review by Rick AndersonThe following comes from the Muze database & Epinions.com.
All Music Guide
Azure Deux contains tracks from the Muslimgauze releases Sandtrafikar, Zuriff Moussa and Fatah Guerrilla.
You won't find many casual Muslimgauze collectors. The quality, exquisite art design, and sheer irresistibility of limited and unlimited Muslimgauze titles alike fuel obsessions. An overwhelming release schedule leaves little room for dispassionate interest. But even the most devout of fans might have trouble keeping pace with Muslimgauze's prolific purveyor, the late Bryn Jones. His subscription-only "Muslimlim" series has issued CDs, records, and DATs of exclusive material - none of which have hung around long enough to gather shelf-dust.
Staalplaat and Soleilmoon, the Netherlands/USA label sisterhood responsible for much of the Muslimgauze catalog, periodically takes pity on the beleaguered devotee. Azure Deux is the second collection culled from the coveted Muslimlim titles and an excellent introductory survey of Jones' stylistic scope. The selection heavily favors Fatah Guerrilla, a triple-disc set of splintered Middle Eastern percussive loop and dub experiments that is rightly regarded as one of Jones' crowning achievements. Guerrilla extracts range from uneasy, shell-riddled ambience ("Kalifate," "Devour") to exercises in punishing low-end distortion ("Shishla Nain Royal Bidjar"). Tracks from 1997's Zuriff Moussa find Jones constructing convoluted pseudo-hiphop with instrumental loops and sparks of galvanizing, high-voltage electronics. Finally, Sandtrafikar's title track offers a spiralling textural journey into pulsating digital dub.
The following appeared in Rate Your Music.
You won’t find many casual Muslimgauze collectors. The quality, exquisite art design, and sheer irresistibility of limited and unlimited Muslimgauze titles alike fuel obsessions. An overwhelming release schedule leaves little room for dispassionate interest. But even the most devout of fans might have trouble keeping pace with Muslimgauze’s prolific purveyor, the late Bryn Jones. His subscription-only “Muslimlim” series comprises CDs, records, and DATs of exclusive material—none of which have hung around long enough to gather shelf-dust. Staalplaat and Soleilmoon, the Netherlands/USA label sisterhood responsible for much of the Muslimgauze catalog, periodically take pity on the beleaguered M-gauze devotee. Azure Deux is the second collection culled from the coveted Muslimlim titles. It serves as an excellent introductory survey of Jones’ stylistic scope. The selection heavily favors Fatah Guerrilla, a triple-disc set of splintered Middle Eastern percussive loop and dub experiments that is rightly regarded as one of Jones’ crowning achievements. Guerrilla extracts range from uneasy, shell-riddled ambience (“Kalifate,” “Devour”) to exercises in punishing low-end distortion (“Shishla Nain Royal Bidjar”). Tracks from 1997’s Zuriff Moussa find Jones constructing convoluted pseudo-hiphop with instrumental loops and sparks of galvanizing, high-voltage electronics. Finally, Sandtrafikar’s title track offers a spiraling textural journey into pulsating digital dub.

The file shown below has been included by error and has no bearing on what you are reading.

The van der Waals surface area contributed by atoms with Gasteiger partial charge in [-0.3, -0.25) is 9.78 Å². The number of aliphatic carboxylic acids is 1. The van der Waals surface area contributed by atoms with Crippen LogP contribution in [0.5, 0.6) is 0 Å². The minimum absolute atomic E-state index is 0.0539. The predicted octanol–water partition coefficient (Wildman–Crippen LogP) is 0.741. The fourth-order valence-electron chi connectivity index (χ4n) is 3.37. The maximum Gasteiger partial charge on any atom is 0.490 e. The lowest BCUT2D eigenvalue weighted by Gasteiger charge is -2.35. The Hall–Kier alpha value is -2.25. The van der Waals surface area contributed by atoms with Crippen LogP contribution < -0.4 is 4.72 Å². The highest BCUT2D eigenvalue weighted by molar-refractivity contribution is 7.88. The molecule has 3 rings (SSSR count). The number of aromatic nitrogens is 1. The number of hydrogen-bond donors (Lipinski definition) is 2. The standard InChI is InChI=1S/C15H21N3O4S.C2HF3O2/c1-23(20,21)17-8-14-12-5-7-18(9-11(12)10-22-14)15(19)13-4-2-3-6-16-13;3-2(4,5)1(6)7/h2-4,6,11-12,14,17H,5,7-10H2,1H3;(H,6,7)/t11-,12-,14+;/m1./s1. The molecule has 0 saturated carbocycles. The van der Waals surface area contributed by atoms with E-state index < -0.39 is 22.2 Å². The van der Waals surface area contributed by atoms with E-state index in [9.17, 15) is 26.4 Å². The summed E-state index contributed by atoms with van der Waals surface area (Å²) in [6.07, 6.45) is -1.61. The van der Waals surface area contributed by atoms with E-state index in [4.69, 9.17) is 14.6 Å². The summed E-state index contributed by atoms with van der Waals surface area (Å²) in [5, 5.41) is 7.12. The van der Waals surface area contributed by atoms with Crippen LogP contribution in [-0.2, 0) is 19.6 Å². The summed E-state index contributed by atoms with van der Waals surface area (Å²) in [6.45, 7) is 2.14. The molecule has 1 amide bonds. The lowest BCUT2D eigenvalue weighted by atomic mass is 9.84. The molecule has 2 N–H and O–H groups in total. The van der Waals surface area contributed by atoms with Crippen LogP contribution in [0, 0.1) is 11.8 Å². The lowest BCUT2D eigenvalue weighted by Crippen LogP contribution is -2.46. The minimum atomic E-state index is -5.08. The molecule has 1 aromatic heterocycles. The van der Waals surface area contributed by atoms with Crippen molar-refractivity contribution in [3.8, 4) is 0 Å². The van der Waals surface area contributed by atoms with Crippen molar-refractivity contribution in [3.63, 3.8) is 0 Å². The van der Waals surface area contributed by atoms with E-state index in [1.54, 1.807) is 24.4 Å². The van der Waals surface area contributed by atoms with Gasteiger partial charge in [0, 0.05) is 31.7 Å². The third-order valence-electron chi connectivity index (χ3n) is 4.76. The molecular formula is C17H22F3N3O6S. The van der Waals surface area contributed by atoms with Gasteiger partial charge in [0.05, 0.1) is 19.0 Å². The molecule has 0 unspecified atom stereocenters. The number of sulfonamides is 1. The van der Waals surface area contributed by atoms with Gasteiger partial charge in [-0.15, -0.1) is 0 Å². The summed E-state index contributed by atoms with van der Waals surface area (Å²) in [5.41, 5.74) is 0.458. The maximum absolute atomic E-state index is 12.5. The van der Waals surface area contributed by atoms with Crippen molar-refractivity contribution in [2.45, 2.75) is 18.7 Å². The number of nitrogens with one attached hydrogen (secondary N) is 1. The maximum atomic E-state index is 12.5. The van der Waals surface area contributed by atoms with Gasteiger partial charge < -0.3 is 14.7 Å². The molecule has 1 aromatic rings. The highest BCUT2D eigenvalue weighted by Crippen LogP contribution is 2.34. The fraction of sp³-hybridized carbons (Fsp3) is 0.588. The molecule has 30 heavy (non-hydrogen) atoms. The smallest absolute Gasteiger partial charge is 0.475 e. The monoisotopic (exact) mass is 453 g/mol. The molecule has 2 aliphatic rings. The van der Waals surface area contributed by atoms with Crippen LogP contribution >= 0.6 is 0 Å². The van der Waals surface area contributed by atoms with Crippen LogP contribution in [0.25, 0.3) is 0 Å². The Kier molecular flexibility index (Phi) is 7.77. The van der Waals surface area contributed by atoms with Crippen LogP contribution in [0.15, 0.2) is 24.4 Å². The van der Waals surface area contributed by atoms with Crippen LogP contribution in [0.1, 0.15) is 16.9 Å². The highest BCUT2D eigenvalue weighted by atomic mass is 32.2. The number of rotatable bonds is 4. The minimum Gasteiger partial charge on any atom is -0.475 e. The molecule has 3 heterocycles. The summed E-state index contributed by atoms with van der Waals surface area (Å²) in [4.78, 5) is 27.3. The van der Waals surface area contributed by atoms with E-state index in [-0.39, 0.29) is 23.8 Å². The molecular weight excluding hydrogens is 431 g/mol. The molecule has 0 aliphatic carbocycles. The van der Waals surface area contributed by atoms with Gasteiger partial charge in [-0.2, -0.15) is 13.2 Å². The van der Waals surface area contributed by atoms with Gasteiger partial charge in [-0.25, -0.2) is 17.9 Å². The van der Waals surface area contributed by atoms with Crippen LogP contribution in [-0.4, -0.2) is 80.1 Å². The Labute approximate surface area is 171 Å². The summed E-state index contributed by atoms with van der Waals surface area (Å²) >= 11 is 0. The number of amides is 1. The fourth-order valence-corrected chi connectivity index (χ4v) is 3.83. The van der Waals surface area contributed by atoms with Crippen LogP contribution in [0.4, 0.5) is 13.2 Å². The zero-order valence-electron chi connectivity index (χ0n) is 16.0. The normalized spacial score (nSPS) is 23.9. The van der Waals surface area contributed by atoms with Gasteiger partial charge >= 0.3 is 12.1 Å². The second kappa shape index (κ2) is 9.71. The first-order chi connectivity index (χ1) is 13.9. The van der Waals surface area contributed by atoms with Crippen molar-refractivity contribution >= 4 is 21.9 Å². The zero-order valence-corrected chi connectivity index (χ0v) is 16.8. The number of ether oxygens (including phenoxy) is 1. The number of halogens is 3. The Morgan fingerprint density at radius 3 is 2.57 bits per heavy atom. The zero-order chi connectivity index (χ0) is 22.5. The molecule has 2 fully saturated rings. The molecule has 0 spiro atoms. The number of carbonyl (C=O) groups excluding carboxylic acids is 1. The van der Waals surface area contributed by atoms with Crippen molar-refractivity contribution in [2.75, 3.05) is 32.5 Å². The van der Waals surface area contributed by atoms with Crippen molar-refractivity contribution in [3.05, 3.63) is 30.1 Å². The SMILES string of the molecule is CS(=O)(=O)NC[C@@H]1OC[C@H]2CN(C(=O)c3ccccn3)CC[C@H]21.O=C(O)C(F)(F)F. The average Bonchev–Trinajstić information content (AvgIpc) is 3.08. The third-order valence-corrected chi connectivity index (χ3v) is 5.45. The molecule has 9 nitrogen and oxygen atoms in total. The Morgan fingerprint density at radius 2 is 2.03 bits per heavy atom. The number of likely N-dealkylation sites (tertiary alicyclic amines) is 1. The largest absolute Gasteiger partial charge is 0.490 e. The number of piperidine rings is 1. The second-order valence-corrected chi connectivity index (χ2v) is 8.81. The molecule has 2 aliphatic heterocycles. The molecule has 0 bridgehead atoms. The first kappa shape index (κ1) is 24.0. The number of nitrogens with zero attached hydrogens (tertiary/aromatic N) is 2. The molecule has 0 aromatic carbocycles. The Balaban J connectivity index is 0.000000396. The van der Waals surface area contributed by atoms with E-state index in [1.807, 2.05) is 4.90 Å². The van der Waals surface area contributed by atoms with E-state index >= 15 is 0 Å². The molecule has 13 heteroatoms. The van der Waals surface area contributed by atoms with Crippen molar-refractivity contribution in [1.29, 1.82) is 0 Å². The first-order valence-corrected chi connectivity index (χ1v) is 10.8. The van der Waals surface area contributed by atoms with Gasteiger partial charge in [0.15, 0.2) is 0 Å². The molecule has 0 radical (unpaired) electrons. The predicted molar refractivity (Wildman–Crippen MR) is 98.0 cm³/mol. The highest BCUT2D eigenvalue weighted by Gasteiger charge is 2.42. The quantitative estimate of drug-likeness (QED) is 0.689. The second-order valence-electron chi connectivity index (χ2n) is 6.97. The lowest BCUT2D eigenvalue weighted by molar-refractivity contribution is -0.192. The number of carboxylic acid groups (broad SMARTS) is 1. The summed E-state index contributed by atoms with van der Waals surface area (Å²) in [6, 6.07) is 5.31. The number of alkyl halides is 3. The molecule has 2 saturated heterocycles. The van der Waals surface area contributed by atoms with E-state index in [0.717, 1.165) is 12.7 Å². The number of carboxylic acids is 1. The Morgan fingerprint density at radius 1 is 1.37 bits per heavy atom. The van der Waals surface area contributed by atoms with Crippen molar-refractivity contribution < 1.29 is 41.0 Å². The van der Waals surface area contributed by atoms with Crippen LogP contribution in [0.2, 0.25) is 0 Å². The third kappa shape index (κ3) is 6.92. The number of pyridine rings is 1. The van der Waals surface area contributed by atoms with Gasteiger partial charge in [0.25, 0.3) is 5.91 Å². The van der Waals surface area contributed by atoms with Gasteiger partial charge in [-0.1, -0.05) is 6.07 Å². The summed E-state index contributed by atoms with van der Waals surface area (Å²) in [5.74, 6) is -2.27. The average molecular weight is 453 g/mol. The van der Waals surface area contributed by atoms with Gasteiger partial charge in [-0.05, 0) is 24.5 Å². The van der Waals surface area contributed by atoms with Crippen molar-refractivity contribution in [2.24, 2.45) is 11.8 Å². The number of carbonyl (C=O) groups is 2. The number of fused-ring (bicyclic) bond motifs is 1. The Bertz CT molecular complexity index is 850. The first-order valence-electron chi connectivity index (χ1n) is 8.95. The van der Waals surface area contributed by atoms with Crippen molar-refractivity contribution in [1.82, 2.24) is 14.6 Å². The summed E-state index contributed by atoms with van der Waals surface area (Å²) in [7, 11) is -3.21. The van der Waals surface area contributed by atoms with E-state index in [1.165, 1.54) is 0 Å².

reviewed by echoinggrove
Rate Your Music (July 29, 2005)
see also Azure Deux & Hussein Mahmood Jeeb Tehar Gass & Hussein Mahmood Jeeb Tehar Gass
November 4, 2020